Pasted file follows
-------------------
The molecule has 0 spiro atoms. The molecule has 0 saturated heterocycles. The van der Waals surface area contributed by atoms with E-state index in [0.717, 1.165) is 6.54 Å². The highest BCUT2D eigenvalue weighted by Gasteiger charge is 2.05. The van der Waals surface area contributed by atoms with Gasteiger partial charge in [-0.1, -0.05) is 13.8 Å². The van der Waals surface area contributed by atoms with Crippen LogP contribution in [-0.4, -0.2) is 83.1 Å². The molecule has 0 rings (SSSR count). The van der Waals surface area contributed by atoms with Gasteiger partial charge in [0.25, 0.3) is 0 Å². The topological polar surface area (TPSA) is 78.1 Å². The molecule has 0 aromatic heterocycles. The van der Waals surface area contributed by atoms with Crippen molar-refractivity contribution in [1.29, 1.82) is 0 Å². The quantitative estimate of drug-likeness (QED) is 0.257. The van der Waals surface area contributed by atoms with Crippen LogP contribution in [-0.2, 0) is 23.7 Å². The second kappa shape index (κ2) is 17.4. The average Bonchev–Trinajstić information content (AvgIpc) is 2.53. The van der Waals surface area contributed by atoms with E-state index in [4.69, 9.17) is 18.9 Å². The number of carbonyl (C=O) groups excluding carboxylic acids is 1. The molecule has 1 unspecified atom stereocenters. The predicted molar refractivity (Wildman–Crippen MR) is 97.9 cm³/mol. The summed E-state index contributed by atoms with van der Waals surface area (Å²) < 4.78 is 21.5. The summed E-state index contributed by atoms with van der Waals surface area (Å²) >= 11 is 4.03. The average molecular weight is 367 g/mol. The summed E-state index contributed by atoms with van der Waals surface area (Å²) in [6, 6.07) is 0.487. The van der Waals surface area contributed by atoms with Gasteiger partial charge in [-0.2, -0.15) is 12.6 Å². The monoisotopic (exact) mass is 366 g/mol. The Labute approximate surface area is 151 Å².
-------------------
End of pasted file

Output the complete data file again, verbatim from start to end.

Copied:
The molecule has 0 spiro atoms. The molecule has 0 saturated heterocycles. The van der Waals surface area contributed by atoms with E-state index in [0.717, 1.165) is 6.54 Å². The highest BCUT2D eigenvalue weighted by Gasteiger charge is 2.05. The van der Waals surface area contributed by atoms with Gasteiger partial charge in [-0.1, -0.05) is 13.8 Å². The van der Waals surface area contributed by atoms with Crippen LogP contribution in [-0.4, -0.2) is 83.1 Å². The molecule has 0 rings (SSSR count). The van der Waals surface area contributed by atoms with Gasteiger partial charge in [0.25, 0.3) is 0 Å². The topological polar surface area (TPSA) is 78.1 Å². The molecule has 0 aromatic heterocycles. The van der Waals surface area contributed by atoms with Crippen molar-refractivity contribution in [1.29, 1.82) is 0 Å². The quantitative estimate of drug-likeness (QED) is 0.257. The van der Waals surface area contributed by atoms with Crippen LogP contribution in [-0.2, 0) is 23.7 Å². The second kappa shape index (κ2) is 17.4. The average Bonchev–Trinajstić information content (AvgIpc) is 2.53. The van der Waals surface area contributed by atoms with E-state index in [4.69, 9.17) is 18.9 Å². The number of carbonyl (C=O) groups excluding carboxylic acids is 1. The molecule has 1 unspecified atom stereocenters. The predicted molar refractivity (Wildman–Crippen MR) is 97.9 cm³/mol. The summed E-state index contributed by atoms with van der Waals surface area (Å²) < 4.78 is 21.5. The summed E-state index contributed by atoms with van der Waals surface area (Å²) >= 11 is 4.03. The average molecular weight is 367 g/mol. The summed E-state index contributed by atoms with van der Waals surface area (Å²) in [6, 6.07) is 0.487. The van der Waals surface area contributed by atoms with Gasteiger partial charge in [-0.2, -0.15) is 12.6 Å². The monoisotopic (exact) mass is 366 g/mol. The Labute approximate surface area is 151 Å².